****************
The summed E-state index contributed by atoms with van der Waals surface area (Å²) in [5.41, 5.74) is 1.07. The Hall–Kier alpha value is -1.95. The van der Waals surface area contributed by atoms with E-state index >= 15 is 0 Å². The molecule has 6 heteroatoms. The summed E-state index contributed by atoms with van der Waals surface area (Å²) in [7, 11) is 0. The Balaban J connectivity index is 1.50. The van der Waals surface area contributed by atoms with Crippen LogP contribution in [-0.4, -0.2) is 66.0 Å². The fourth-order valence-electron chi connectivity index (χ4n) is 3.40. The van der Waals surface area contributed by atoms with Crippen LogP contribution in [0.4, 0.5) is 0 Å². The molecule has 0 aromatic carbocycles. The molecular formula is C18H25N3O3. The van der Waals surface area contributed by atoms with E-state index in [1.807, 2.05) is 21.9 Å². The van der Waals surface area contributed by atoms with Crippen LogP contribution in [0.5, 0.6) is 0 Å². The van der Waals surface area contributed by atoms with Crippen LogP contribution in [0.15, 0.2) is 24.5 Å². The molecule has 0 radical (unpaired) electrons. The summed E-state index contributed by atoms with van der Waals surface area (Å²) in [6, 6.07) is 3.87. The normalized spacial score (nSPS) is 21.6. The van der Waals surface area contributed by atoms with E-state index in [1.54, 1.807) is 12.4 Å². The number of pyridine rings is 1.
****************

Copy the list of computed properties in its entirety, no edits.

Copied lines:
The summed E-state index contributed by atoms with van der Waals surface area (Å²) in [5.41, 5.74) is 1.07. The Hall–Kier alpha value is -1.95. The van der Waals surface area contributed by atoms with E-state index >= 15 is 0 Å². The molecule has 6 heteroatoms. The summed E-state index contributed by atoms with van der Waals surface area (Å²) in [7, 11) is 0. The Balaban J connectivity index is 1.50. The van der Waals surface area contributed by atoms with Crippen LogP contribution in [-0.4, -0.2) is 66.0 Å². The fourth-order valence-electron chi connectivity index (χ4n) is 3.40. The van der Waals surface area contributed by atoms with Crippen LogP contribution in [0.4, 0.5) is 0 Å². The molecule has 0 aromatic carbocycles. The molecular formula is C18H25N3O3. The van der Waals surface area contributed by atoms with E-state index in [1.807, 2.05) is 21.9 Å². The van der Waals surface area contributed by atoms with Crippen LogP contribution in [0.5, 0.6) is 0 Å². The van der Waals surface area contributed by atoms with Crippen LogP contribution in [0.15, 0.2) is 24.5 Å². The molecule has 0 radical (unpaired) electrons. The summed E-state index contributed by atoms with van der Waals surface area (Å²) in [6, 6.07) is 3.87. The normalized spacial score (nSPS) is 21.6. The van der Waals surface area contributed by atoms with E-state index in [1.54, 1.807) is 12.4 Å². The number of pyridine rings is 1.